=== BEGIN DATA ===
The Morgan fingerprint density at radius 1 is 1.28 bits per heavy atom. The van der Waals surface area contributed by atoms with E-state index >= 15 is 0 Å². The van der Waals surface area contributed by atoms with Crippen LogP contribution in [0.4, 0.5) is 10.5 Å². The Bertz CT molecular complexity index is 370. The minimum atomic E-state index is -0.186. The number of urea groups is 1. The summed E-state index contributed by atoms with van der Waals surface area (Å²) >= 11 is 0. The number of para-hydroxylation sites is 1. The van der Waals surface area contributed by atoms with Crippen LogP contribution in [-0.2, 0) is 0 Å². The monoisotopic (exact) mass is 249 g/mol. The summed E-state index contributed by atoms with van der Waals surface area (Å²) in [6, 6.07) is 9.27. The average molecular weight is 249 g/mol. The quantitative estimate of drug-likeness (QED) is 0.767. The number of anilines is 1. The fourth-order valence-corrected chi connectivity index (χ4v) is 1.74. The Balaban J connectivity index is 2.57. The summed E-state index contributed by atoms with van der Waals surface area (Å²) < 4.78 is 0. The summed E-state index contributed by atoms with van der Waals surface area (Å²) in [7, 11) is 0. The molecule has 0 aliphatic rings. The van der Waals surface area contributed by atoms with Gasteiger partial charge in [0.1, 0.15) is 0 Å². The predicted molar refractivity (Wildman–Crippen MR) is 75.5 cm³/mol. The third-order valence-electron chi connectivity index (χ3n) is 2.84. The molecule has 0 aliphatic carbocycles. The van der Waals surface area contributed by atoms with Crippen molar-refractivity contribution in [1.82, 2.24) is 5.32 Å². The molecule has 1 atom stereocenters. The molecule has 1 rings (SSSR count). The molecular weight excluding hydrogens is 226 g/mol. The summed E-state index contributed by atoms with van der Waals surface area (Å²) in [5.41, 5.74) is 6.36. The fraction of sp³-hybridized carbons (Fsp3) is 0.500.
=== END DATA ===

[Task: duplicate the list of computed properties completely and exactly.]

The Morgan fingerprint density at radius 1 is 1.28 bits per heavy atom. The van der Waals surface area contributed by atoms with E-state index >= 15 is 0 Å². The van der Waals surface area contributed by atoms with Crippen LogP contribution in [0.4, 0.5) is 10.5 Å². The Bertz CT molecular complexity index is 370. The minimum atomic E-state index is -0.186. The number of urea groups is 1. The summed E-state index contributed by atoms with van der Waals surface area (Å²) >= 11 is 0. The number of para-hydroxylation sites is 1. The van der Waals surface area contributed by atoms with Crippen LogP contribution in [-0.2, 0) is 0 Å². The monoisotopic (exact) mass is 249 g/mol. The summed E-state index contributed by atoms with van der Waals surface area (Å²) in [6, 6.07) is 9.27. The average molecular weight is 249 g/mol. The quantitative estimate of drug-likeness (QED) is 0.767. The number of anilines is 1. The fourth-order valence-corrected chi connectivity index (χ4v) is 1.74. The Balaban J connectivity index is 2.57. The summed E-state index contributed by atoms with van der Waals surface area (Å²) < 4.78 is 0. The summed E-state index contributed by atoms with van der Waals surface area (Å²) in [7, 11) is 0. The molecule has 0 aliphatic rings. The van der Waals surface area contributed by atoms with Gasteiger partial charge in [0.1, 0.15) is 0 Å². The predicted molar refractivity (Wildman–Crippen MR) is 75.5 cm³/mol. The third-order valence-electron chi connectivity index (χ3n) is 2.84. The molecule has 0 aliphatic carbocycles. The van der Waals surface area contributed by atoms with Crippen molar-refractivity contribution in [1.82, 2.24) is 5.32 Å². The molecule has 1 atom stereocenters. The molecule has 1 rings (SSSR count). The molecular weight excluding hydrogens is 226 g/mol. The summed E-state index contributed by atoms with van der Waals surface area (Å²) in [5.41, 5.74) is 6.36. The fraction of sp³-hybridized carbons (Fsp3) is 0.500.